Since we have returned home from our round-the-world trip, on quiet evenings we like to play a game where we try to remember what we were doing on the same day one year ago. For example, on March 25, we remembered that one year ago we had left Ko Lanta in Thailand and flown to Ho Chi Minh City in Vietnam. On October 25, we remembered that one year ago we had been exploring ancient Olympia in Greece.
One year ago today is a milestone that we are not soon to forget.
One year ago today, we were in Nepal.
One year ago today, we left the town of Syabru Bensi and started hiking up the Langtang River valley on the first day of our Langtang trek, which we had been looking forward to the entire trip. We chose to take the “low road” path that stayed down in the valley with a more gradual ascent.
One year ago today, on the trail we leapfrogged a few different groups and individuals, making small talk about the scenic canyon and the arduous nature of the elevation gain.
One year ago today, we debated continuing to hike for another hour to our intended first night’s stop of Rimche, but then decided to take a break for tea and chapati in the village of Bamboo.
One year ago today, at 11:56 Nepal time, at 7.9 magnitude earthquake struck Nepal about 100 km west of the Langtang valley.
One year ago today, as we were drinking our tea, we felt the ground shaking beneath our chairs. We turned to each other and asked, almost incredulously, “Is this an earthquake?”
One year ago today, we weren’t quite sure what to do in an earthquake. We thought about running into the teahouse, but changed our mind when the workers ran out of it.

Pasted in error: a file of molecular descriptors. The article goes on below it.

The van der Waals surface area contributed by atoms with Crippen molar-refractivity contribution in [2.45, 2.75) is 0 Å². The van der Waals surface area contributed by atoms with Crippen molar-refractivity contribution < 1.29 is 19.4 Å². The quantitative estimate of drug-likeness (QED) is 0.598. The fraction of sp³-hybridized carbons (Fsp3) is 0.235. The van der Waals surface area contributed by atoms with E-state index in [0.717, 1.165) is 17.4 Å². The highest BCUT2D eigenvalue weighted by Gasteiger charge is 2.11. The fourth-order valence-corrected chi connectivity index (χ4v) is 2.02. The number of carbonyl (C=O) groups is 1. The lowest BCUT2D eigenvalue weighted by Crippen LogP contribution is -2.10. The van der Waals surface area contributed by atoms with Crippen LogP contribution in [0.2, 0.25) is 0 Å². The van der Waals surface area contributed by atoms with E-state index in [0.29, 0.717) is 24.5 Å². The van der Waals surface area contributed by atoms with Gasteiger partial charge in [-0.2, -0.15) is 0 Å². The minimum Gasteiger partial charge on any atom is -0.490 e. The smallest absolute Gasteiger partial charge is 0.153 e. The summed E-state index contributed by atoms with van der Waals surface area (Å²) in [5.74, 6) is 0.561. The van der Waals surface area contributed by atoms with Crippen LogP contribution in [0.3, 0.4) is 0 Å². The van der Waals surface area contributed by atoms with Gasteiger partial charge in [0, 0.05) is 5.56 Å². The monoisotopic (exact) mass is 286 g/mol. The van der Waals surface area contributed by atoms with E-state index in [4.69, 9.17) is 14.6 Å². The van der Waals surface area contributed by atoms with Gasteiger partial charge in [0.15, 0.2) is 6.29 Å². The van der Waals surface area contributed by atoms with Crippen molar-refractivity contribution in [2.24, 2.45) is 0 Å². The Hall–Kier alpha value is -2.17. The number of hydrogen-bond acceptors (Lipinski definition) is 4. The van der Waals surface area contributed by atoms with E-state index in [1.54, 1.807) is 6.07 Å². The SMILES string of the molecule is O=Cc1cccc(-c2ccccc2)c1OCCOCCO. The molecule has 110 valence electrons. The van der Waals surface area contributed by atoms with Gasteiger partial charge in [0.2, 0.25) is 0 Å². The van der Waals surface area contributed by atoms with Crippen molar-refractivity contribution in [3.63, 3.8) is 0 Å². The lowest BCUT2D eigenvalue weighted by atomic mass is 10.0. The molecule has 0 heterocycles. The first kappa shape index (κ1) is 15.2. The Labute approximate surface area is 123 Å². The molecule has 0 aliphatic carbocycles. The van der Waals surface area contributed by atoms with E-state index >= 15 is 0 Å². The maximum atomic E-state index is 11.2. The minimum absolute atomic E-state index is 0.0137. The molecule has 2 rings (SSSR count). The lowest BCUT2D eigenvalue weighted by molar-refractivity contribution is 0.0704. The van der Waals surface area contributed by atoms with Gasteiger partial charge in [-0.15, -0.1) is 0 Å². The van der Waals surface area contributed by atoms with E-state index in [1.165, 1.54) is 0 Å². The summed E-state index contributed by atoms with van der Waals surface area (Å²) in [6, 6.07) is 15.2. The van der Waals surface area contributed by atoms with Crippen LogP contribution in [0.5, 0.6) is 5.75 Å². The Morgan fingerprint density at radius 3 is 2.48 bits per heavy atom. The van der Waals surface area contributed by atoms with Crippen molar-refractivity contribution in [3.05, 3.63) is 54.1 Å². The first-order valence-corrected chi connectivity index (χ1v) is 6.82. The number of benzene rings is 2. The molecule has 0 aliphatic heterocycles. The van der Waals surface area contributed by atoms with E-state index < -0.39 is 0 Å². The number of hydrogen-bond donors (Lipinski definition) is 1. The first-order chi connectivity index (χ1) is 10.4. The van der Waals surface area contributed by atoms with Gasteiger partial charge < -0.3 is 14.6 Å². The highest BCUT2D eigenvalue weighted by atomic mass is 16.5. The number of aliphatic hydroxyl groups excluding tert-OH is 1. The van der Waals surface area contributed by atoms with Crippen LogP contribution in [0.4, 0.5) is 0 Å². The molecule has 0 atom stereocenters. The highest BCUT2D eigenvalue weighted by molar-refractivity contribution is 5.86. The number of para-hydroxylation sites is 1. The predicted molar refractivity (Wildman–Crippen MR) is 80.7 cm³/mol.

One year ago today, we followed everyone up onto the raised terrace that belonged to the teahouse, and sheltered ourselves under wooden tables while boulders as big as cars crashed down from either side of the canyon.
One year ago today, we saw the teahouse we had considered running into flattened by a falling boulder.
One year ago today, we followed the other tourists, guides and villagers up just above the village to an area with two huge boulders that had not moved, with a small depression in between.
One year ago today, we huddled against these boulders as further aftershocks and landslides occurred, praying for moments of calm and pleading with the Earth to stay still.
One year ago today, we stretched out for a night of fitful sleep under an orange tarp thoughtfully put up by others in the group.
One year ago today, our families and friends back in the USA heard the news of an earthquake in Nepal, but did not know exactly where we were or how badly our area had been hit.
One year ago today, we began to make connections with this group that would help us survive until we were rescued five days later.
One year ago today, the village of Langtang, two days walk further up the trek (and where we were planning on spending our second or third night), was wiped off the map when a glacier broke off on the mountain above, triggering a massive landslide.
One year ago today, in Kathmandu, the royal palace and many of the historic temples surrounding Durbar Square (which we had visited three days prior) were destroyed.
One year ago today, the building adjoining the hotel that we had stayed in while in Kathmandu collapsed, killing multiple people inside.
One year ago today, a villager on the trail just below where we sat was struck in the head and killed by a falling rock.
One year ago today, Or Assaraf, an Israeli trekker who had ridden on the same bus to Syabru Bensi that we did but had started his trek in the direction of the Gosakind Lakes, was killed in a landslide triggered by the earthquakes.
One year ago today, over 8000 people in Nepal lost their lives.
One year ago today, we were truly fortunate.
For more information about our experience, you can read our series on the Nepal earthquake. Many of the organizations that we highlighted in our how to help post have continued to do great work in Nepal as the country continues to rebuild, so please consider donating.